Half-awake and half dozing,
Struck by a drear reality, but still lost
In an inner sea fog of Danaidean dreams
I stand teeth chattering
On Memphis Station, Tennessee.
It is raining.

The night is so desolate and extinguished,
And the rain flays the ground
With a senseless, dark energy.
Everything is clammy and impenetrable.

Why does the train wait here hour after hour?
Why has my lot ground to a halt here?
Am I to flee from rain and mind-numbingness
In Denmark, India and Japan
Only to be rained on and rot in Memphis
Tennessee, U.S.A.? […]

[Johannes V. Jensen: Digte, 1906]

Airship soaring over new York's iconic skyline. Photo by Johs. V. Jensen, 1939. The Royal Library.

Fødested for en ny menneskelighed ...

In the early spring of 1939 Jensen undertook a week of travel across the USA. It took him from New York to the South, across the Southwest to California and back.  While nationalism was haunting Europe, the sprawling life of New York came as a relief on the threshold to darker days.

“After centuries of Europe building its cells from different nationalities, different tongues, a new leap of history came when all the inequalities were shaken together in a new place, a new start, the chance to build one nation, one united people from all the discordant peoples of the old world. This is the formula for the new society beyond the Atlantic. A people united from scratch with all elements included. The process is still in the making but nowhere so all-encompassing and intense as seen in New York. More than any other place in the world, the city is a laboratory for anthropology, a birthplace of a new humanity.”

[Johannes V. Jensen: Fra Fristaterne, 1939]

Lust for life is what comes to mind....

Jensen’s enthusiastic admiration for America and the Americans reached its climax in the first decades of the 20th century. To him the USA embodied the vitality and energy that he thought was practically absent in Denmark.

“Lust for life is the characteristic, that first comes to mind, if one is to give a quick description of the American. Lust for life and a basic vitality are the dominant traits, from which I believe all other American strengths, and some weaknesses, spring, a bright and enterprising atmosphere, freed impulses, sanguinity, all traits that have their roots in the traditions of the American people and have been potentiated by a large, condensed population of different national origins. (…) America emits shocks as if from a battery, and one can imagine all the United States being elements in it. The effect is generated by the blend of multiple ethnic groups into one nation of peoples, that in Europe are spread across several; many magnets have been arranged in the same direction. A climatic factor is present, all climates are found on the widespread continent. Here is the charge, here is where the spark springs from.”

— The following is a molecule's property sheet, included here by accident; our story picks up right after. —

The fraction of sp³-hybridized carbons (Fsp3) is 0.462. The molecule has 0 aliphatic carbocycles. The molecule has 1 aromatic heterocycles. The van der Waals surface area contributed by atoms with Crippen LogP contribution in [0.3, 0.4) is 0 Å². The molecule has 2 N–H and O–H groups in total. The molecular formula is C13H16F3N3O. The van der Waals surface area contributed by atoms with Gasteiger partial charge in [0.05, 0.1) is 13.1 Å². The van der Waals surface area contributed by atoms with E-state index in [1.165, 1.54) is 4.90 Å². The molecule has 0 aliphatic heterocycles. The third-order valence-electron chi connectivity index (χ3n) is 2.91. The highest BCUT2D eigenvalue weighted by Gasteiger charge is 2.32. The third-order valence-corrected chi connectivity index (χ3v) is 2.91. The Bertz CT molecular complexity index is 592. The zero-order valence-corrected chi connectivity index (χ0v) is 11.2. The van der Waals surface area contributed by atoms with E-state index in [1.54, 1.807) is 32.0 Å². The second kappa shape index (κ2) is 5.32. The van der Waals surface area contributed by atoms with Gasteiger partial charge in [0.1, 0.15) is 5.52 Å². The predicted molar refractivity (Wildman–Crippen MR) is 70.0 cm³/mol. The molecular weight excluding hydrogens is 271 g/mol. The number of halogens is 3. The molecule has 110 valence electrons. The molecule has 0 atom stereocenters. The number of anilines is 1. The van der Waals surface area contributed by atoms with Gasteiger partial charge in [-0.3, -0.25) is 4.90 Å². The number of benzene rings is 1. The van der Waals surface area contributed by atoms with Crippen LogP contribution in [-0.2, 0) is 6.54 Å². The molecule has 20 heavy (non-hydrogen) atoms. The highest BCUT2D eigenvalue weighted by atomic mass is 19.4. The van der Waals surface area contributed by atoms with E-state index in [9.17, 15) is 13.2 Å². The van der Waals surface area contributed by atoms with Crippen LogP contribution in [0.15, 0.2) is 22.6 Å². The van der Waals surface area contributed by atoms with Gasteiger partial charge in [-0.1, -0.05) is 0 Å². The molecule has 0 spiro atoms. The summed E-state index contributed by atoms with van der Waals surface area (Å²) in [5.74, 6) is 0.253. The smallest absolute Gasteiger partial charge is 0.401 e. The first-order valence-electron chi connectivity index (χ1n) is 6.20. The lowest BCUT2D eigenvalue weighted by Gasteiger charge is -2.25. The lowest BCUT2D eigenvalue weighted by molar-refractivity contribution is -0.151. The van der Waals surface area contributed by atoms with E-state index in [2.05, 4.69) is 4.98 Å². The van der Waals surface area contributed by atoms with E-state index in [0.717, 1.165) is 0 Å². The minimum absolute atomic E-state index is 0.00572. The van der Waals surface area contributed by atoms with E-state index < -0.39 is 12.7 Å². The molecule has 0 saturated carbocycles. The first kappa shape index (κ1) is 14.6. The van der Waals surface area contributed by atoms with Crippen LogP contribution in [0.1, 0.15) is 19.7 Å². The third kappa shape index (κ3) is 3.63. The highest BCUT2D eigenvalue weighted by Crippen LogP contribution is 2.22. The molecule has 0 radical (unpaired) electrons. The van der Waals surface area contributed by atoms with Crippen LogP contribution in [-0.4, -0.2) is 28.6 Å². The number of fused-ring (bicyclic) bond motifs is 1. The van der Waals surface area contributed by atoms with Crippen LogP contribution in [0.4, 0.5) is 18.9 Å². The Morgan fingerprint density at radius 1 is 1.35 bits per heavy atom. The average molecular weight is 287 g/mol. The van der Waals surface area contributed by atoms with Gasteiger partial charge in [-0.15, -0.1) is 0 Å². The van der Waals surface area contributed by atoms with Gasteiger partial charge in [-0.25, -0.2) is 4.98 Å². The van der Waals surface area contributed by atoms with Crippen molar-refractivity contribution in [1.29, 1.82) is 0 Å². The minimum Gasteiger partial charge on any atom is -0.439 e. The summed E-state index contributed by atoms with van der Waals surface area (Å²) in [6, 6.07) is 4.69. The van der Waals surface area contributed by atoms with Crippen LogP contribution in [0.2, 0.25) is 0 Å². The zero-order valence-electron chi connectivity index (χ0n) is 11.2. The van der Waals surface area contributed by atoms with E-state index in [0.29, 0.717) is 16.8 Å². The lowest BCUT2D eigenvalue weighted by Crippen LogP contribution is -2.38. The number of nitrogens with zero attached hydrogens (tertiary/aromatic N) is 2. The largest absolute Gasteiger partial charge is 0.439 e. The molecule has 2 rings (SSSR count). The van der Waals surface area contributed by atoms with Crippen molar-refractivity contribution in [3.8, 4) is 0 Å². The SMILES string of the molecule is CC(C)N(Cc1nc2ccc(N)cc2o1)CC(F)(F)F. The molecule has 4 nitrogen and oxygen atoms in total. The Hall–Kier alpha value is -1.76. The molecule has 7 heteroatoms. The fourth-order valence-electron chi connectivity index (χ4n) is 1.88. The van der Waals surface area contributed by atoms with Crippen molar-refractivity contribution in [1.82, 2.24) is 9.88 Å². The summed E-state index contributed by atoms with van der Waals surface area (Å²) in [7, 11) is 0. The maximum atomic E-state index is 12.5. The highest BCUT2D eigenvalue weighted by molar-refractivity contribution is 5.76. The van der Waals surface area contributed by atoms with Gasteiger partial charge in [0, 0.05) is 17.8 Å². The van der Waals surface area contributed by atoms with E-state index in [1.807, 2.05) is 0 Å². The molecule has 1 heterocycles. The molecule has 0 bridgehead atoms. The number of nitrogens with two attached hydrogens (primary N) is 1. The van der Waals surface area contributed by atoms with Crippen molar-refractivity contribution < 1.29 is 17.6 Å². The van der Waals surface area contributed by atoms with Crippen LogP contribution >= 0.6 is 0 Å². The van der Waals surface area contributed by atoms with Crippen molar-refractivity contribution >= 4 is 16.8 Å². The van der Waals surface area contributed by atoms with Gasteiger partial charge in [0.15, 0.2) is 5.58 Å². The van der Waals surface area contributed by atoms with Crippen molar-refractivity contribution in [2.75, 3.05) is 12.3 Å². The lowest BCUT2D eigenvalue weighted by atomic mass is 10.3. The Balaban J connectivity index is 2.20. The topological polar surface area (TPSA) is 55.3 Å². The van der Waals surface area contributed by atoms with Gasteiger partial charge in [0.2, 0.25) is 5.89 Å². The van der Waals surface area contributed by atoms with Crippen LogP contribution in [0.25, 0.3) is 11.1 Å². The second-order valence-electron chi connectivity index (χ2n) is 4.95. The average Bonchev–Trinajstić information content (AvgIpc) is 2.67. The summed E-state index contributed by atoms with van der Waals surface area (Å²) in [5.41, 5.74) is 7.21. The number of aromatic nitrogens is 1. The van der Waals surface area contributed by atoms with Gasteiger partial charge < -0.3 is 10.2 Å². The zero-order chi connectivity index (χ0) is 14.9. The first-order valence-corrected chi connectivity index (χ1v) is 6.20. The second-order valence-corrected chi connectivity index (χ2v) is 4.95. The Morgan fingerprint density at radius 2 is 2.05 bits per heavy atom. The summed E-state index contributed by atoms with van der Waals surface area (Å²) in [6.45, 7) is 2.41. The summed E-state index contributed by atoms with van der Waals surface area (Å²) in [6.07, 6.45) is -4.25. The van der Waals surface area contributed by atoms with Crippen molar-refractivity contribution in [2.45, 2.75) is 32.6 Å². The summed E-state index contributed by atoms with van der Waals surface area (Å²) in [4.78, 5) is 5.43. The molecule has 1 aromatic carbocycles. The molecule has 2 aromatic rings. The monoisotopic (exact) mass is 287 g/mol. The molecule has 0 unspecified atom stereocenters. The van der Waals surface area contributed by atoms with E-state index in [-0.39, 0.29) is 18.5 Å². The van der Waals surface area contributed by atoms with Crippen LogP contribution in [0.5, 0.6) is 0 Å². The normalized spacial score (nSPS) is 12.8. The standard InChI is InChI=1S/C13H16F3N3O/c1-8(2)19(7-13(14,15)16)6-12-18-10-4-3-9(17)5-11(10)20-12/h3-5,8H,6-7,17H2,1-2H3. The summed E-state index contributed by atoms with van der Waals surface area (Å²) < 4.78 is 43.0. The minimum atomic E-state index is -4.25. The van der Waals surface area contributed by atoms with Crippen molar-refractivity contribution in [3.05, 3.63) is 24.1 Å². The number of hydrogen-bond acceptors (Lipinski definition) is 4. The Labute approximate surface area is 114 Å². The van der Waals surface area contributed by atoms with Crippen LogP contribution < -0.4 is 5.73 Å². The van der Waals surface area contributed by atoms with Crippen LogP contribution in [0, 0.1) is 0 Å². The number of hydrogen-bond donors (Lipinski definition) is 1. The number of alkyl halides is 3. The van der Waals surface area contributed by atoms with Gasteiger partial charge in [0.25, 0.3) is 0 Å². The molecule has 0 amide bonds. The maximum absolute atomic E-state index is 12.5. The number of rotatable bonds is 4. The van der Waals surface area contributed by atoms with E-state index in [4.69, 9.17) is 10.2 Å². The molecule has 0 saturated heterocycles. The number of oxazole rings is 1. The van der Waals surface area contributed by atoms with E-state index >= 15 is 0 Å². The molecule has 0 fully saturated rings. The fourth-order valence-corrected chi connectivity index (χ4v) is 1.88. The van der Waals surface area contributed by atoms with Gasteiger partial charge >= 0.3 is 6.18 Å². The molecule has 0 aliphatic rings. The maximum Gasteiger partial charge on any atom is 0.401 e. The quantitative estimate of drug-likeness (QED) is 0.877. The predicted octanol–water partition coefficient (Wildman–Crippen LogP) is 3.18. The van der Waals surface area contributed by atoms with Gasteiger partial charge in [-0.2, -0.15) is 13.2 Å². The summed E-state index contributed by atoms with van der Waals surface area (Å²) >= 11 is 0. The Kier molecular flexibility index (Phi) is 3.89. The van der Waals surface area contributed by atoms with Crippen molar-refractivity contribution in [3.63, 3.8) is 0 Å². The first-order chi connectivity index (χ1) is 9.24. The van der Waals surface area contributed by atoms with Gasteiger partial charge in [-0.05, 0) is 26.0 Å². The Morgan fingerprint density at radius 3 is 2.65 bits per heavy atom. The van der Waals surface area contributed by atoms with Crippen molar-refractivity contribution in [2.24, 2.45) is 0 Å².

[Johannes V. Jensen: Den nye Verden, 1907]

New York. The Chrysler Building in seen in the central background. Jensen thought the American automobile industry was a symbol of the American expansion. Photo by Johs. V. Jensen, 1939. The Royal Library.
Afro-American boy shining shoes in Central Park, NY. Jensen used the photo in his book Fra Fristaterne. Photo: Johs. V. Jensen, 1939, The Royal Library.

Of unmixed African type ...

Travelling through America, Jensen naturally encountered its large African American population. In several writings he reflected on its place in American society. Being a convinced Darwinist with a deep interest in anthropology and racial questions, he tended to view ‘the negro’ as representing an earlier stage in human evolution. Later generations have judged him harshly for some of his views and writings.

“In Central park my companion and I had our boots shined by a negro boy, of an unmixed African type with the swollen facial traits of a forest-man additionally sedated by puberty, a timid look up every once in a while, at the two gods before whose feet he was kneeling. It turned out, as we were about to pay, that neither of us had any change, and our smallest banknote was a five-dollar bill. We sent him out to change it, and he stayed away for a good while. It wouldn’t have surprised us in the least, had he taken off with all the money. But he showed up after having had some trouble changing the note. It had crossed our minds, that he might have let us down, but not his; thick-faced and ever faithful he returned to us with, what to him, would be a minor fortune. You shouldn’t conclude too much from a single experience, but then again, what else can you judge from, other than what happens to you?”

[Johannes V. Jensen: Fra Fristaterne, 1939]

The brain of this one man...

Jensen wrote with great enthusiasm about the American president Theodore Roosevelt. Roosevelt’s seemingly all-embracing and vigorous personality appeared to be the incarnation of the modern American nation.

“President Roosevelt can be seen as the average type of modern man. The leading man in a democracy doesn’t stand out for any other reasons than his widespread competences, apart from that, he is just one of many. Roosevelt is an American. His only title. The brain of this one man is at the centre of an ordered community of just about one hundred million people – each one carrying a watch in his vest pocket.